Monday, September 26, 2011
The snack factor
As I watched my daughter make a great shot on the volleyball court, one thought ran through my mind, "Oh, no! I think it's my turn to bring snack!"
Who among us has not experienced that fear? And how is it that forgetting to bring cheese-its and juice boxes can cause such panic?
A friend of mine said her daughter called her from school recently. She became very concerned because her daughter's normally booming voice was barely decipherable.
"Mom, today wasn't our turn to provide the meal before the game, was it?" she whispered into the phone. It wasn't, but, apparently, some poor mom had forgotten, and 20 hungry girls were about to revolt.
I'm not sure how this trend of providing snacks for not only games but practices came to be. When I grew up, we didn't even have snacks at home, except perhaps the occasional popsicle. And those were made with Kool-Aid, toothpicks and an ice cube tray.
There were no prepackaged, individual cookies or crackers. No bottles of water or Gatorade. We had Tang and later Hawaiian Punch, and we didn't share with our playmates, much less the whole ball team.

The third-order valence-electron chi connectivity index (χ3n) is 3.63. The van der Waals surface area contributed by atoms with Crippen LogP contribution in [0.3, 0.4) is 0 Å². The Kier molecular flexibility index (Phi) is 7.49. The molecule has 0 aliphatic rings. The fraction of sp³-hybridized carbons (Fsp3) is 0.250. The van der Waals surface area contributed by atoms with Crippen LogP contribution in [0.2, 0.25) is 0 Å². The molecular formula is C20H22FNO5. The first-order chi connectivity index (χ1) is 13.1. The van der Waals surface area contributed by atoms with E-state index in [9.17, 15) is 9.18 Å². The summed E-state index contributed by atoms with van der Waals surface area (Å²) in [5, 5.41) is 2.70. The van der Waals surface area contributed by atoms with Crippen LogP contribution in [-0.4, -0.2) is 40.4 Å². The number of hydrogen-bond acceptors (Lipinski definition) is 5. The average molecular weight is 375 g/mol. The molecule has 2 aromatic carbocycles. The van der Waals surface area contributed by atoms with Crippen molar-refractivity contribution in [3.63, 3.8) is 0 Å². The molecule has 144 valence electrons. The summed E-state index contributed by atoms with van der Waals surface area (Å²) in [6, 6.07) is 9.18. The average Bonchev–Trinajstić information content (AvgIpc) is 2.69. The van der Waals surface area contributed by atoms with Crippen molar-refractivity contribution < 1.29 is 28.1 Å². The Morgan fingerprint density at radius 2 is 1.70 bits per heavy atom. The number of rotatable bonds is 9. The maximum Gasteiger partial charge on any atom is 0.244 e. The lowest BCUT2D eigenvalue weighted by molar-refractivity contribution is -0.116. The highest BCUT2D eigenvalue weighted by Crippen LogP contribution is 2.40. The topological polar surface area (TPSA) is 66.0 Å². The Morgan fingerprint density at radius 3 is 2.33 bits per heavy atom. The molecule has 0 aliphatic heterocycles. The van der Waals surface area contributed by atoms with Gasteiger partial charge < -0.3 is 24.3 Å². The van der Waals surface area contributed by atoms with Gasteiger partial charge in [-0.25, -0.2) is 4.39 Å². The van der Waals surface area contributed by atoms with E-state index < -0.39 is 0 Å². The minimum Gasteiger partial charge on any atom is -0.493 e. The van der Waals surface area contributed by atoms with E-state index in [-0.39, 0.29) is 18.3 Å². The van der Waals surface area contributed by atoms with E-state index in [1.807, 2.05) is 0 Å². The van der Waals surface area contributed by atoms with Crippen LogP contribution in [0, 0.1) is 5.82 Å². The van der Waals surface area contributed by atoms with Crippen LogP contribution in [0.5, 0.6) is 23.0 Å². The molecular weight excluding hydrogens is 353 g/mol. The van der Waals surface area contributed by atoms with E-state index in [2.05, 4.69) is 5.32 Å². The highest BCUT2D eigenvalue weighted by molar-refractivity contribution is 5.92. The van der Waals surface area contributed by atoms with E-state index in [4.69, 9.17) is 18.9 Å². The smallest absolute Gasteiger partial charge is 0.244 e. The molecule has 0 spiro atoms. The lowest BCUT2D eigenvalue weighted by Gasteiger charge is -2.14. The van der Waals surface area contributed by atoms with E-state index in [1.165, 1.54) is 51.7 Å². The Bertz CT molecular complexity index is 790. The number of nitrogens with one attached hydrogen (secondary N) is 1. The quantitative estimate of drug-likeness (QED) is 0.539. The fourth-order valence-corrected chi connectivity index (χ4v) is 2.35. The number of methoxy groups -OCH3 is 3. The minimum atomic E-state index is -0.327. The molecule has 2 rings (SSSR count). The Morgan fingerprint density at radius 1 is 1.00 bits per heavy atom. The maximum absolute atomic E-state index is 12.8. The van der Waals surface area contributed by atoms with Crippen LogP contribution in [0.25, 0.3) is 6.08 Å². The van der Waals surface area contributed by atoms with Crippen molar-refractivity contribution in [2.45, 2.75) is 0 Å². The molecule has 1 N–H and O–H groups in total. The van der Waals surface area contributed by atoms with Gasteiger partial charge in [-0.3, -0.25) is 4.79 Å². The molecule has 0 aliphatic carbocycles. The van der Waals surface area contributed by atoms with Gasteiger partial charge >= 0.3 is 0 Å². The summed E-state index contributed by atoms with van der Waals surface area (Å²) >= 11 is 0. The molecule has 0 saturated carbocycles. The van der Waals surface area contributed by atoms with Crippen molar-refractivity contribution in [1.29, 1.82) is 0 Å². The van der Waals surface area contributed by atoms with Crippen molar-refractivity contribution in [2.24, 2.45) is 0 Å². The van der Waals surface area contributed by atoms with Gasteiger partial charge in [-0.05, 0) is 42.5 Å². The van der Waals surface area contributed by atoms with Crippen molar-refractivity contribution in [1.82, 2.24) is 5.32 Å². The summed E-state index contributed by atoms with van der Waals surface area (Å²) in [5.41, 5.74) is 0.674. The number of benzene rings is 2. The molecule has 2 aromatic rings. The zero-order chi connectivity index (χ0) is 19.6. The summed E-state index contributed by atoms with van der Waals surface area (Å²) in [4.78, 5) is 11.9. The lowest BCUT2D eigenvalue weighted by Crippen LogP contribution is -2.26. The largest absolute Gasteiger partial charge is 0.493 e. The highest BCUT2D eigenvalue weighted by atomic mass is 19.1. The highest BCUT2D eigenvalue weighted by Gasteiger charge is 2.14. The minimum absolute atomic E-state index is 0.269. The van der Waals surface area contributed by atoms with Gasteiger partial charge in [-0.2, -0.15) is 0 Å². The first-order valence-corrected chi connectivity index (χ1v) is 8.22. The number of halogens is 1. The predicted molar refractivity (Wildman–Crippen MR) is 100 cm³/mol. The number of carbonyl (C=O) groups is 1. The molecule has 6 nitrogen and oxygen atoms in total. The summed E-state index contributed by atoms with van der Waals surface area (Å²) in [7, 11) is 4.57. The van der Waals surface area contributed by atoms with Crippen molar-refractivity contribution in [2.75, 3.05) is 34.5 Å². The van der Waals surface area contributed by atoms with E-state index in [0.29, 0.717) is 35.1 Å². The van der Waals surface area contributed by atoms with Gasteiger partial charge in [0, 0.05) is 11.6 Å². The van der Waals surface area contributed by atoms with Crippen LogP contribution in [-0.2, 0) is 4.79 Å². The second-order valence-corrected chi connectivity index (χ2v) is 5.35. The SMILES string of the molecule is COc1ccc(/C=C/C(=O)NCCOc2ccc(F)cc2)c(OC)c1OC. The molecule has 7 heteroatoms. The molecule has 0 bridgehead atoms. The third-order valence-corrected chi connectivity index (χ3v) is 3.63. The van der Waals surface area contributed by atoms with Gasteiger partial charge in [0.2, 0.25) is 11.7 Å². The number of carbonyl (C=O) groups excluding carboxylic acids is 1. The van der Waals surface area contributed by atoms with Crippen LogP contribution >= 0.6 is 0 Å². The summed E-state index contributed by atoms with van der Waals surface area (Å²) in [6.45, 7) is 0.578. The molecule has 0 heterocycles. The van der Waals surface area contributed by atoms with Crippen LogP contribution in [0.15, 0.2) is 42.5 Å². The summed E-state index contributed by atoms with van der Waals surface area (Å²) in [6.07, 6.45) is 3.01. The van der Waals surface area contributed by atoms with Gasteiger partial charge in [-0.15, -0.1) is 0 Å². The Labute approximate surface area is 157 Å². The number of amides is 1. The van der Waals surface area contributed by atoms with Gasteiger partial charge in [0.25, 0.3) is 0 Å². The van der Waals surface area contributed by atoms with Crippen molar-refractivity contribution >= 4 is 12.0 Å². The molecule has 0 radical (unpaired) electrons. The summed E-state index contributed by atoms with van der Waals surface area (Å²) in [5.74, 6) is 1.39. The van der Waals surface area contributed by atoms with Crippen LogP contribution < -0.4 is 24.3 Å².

Yet, today, almost every event calls for a snack. I recently watched little church league cheerleaders stand up, do one cheer, and then sit down and have a snack. Sometimes I think it defeats the exercise factor.
It seems to be an evolving phenomenon. When my oldest was young, orange slices were all that was required. She never ate them at home but was served them during halftime at the soccer game and she loved them. As time progressed, however, so did her and her teammates' taste in snacks. Soon, only Chick-fil-a sandwiches or Dominos pizza would do.
There's no denying that the sudden realization that you've forgotten snacks is one of the worst feelings in the world. It's also expensive. There've been many a time that I've had to run to the nearest convenience store or concession stand to buy 20 pieces of candy and bottles of Gatorade. Not providing it is like not providing a goody bag after a birthday party. (Who started that trend anyway?)
During my most recent bout of snack amnesia, my daughter texted my husband, who came to the rescue, showing up in the nick of time with crackers, cookies and a cooler full of ice cold Coca-Colas.
After the game, the girls turned up their cans of Coke like Mean Joe Green in the classic commercial, except this time I was the one who smiled. We weren't parental failures, after all. We hadn't let our daughter or her team down, and, best of all, we could enjoy the rest of the season and not break into cold sweats the next time we overheard one of the girls say, "I'm hungry. Who brought snacks?"